Setting up a conceptual notation
I shall now set up a conceptual notation analogous to Frege's Begriffs-schrift. To simplify my presentation, I shall conform to the customary conventions of exposition that mathematical logicians have come to employ in such matters, speaking of symbols, terms, formulas, etc., as if they were actually written down. In particular I shall speak of expressions as strings of primitive signs, and strings of expressions separated by commas as lists of expressions; the expressions that comprise such a list I shall call its items or terms.
The most convenient formulation for our conceptual notation is as a sequent calculus in the style of Gentzen. I have already laid down2 the definitions of term and formula, which comprise the well-formed expressions of our conceptual notation.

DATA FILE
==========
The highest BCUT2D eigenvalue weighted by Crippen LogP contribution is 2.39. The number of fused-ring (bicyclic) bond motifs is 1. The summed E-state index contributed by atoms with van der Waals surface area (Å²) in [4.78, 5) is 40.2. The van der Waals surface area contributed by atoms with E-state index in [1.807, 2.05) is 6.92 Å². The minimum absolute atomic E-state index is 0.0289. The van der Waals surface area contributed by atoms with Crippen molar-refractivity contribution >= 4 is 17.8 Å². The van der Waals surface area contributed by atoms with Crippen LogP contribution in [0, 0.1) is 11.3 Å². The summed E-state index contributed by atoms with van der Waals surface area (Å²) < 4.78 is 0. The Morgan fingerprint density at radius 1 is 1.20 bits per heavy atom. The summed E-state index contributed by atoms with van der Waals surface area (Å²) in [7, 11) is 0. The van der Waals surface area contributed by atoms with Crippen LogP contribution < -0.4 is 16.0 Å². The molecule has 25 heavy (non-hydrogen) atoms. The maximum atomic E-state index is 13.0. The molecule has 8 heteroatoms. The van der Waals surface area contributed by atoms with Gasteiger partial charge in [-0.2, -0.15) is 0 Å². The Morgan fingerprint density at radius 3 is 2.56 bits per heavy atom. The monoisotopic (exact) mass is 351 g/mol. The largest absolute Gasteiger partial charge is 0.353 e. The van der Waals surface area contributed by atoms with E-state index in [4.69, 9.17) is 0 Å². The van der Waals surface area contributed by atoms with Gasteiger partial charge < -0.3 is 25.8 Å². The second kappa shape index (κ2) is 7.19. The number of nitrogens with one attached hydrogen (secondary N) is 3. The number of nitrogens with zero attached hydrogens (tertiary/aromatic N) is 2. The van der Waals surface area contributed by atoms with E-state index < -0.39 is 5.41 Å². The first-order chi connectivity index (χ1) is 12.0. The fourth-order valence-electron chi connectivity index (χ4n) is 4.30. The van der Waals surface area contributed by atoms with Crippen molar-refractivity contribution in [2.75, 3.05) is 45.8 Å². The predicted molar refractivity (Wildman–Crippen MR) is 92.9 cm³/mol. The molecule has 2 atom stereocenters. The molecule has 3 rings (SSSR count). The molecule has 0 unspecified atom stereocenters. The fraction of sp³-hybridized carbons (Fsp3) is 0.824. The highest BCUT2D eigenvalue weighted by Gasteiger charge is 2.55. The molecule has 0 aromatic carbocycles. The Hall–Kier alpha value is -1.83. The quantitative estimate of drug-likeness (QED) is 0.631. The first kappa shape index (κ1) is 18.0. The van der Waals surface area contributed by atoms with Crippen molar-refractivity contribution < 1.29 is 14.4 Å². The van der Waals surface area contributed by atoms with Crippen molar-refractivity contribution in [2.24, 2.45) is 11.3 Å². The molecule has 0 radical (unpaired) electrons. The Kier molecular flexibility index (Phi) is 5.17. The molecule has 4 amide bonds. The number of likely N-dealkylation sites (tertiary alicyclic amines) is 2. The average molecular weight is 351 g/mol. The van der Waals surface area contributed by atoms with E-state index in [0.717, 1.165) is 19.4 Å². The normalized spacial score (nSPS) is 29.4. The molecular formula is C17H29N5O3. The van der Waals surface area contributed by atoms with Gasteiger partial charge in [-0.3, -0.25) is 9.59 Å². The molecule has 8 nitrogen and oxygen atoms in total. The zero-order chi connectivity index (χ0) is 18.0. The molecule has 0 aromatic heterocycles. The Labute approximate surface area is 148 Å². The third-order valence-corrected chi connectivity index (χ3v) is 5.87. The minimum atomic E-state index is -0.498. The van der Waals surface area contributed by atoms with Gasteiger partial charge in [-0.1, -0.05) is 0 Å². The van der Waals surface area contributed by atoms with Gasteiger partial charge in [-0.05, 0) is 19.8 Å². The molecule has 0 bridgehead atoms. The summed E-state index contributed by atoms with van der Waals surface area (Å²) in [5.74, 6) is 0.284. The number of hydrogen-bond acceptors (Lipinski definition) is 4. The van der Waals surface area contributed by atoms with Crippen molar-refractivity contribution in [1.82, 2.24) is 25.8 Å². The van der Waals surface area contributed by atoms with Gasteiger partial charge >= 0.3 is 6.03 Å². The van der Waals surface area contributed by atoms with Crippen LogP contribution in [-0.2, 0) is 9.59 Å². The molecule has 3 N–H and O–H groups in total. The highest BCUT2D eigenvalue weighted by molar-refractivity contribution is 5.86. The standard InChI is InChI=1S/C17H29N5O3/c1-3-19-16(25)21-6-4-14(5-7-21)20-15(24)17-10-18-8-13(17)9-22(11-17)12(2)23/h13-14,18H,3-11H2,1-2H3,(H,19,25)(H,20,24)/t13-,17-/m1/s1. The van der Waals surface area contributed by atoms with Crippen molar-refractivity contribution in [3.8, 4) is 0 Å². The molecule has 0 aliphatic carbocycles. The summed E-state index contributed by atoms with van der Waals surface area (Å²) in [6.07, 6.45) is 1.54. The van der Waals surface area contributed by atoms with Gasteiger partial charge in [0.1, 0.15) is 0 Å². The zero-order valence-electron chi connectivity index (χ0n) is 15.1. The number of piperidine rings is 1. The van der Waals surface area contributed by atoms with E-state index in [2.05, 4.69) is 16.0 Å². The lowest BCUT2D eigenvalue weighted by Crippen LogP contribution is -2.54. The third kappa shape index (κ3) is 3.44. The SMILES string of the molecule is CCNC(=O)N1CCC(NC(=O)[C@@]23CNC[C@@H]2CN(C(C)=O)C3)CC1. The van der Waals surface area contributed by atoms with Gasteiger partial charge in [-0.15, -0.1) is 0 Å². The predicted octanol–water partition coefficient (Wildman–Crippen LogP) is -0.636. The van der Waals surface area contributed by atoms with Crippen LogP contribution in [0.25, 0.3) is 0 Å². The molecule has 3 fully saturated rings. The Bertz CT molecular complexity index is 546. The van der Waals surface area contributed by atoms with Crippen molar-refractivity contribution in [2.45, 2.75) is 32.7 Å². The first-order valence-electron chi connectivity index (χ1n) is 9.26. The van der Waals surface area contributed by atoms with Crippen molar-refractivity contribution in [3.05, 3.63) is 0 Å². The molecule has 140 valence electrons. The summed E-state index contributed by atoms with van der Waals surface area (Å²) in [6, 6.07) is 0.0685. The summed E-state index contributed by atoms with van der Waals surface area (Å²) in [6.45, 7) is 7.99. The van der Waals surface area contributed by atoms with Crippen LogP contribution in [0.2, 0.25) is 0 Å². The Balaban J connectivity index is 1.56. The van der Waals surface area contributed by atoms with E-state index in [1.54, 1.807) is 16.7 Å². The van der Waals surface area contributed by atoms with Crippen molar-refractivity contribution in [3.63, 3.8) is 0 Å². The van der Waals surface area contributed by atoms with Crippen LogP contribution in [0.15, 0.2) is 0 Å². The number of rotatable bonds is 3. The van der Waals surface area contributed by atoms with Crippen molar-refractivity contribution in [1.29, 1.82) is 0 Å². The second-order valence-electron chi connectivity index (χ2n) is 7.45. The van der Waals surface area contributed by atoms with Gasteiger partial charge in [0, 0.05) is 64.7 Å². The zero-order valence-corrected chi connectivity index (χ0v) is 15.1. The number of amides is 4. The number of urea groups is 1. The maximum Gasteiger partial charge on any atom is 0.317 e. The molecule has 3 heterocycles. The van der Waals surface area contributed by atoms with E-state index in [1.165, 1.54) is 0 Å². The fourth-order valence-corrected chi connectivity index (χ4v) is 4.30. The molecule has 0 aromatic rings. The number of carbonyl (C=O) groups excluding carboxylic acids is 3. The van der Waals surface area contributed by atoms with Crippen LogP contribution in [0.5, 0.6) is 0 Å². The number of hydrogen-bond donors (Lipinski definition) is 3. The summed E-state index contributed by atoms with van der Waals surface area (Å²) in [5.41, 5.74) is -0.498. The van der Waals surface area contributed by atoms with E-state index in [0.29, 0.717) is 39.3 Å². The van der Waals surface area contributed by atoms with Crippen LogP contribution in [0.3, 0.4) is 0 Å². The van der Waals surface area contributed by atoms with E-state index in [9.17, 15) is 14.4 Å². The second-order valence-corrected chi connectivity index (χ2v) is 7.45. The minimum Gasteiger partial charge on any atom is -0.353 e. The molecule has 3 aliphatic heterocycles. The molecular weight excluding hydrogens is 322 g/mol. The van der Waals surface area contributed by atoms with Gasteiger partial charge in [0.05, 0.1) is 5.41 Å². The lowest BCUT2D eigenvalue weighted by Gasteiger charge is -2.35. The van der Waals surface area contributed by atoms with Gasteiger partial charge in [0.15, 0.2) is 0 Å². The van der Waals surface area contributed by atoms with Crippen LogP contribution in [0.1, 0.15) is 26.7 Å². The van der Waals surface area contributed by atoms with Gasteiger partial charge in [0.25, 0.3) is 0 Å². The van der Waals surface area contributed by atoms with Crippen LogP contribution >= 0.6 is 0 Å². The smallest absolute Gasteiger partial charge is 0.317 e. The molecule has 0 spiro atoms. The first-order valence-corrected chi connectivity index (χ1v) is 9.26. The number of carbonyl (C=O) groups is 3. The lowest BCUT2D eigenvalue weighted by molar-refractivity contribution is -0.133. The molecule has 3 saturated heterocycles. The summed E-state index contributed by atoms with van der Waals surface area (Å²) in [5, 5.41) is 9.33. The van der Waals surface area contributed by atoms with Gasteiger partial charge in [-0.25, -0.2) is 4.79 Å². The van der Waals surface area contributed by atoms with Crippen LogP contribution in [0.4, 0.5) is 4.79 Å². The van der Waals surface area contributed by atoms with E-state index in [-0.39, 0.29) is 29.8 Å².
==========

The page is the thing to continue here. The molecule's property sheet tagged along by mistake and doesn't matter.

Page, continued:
Amongst formulas we must distinguish between global formulas, which contain global (unbounded) quantifiers, and local formulas, which do not. In the basic conceptual notation I shall require that a global quantifier of either type can occur only in the prefixes of prenex formulas, all other quantifiers in which (if any) are of the same sort. All formulas in the basic conceptual notation are thus either quantifier free, Π1, or Σ1. This notation is sufficient to express the propositions I have employed in the body of the text, but there is theoretical interest in considering a wider class of formulas. I shall return to this in the next section.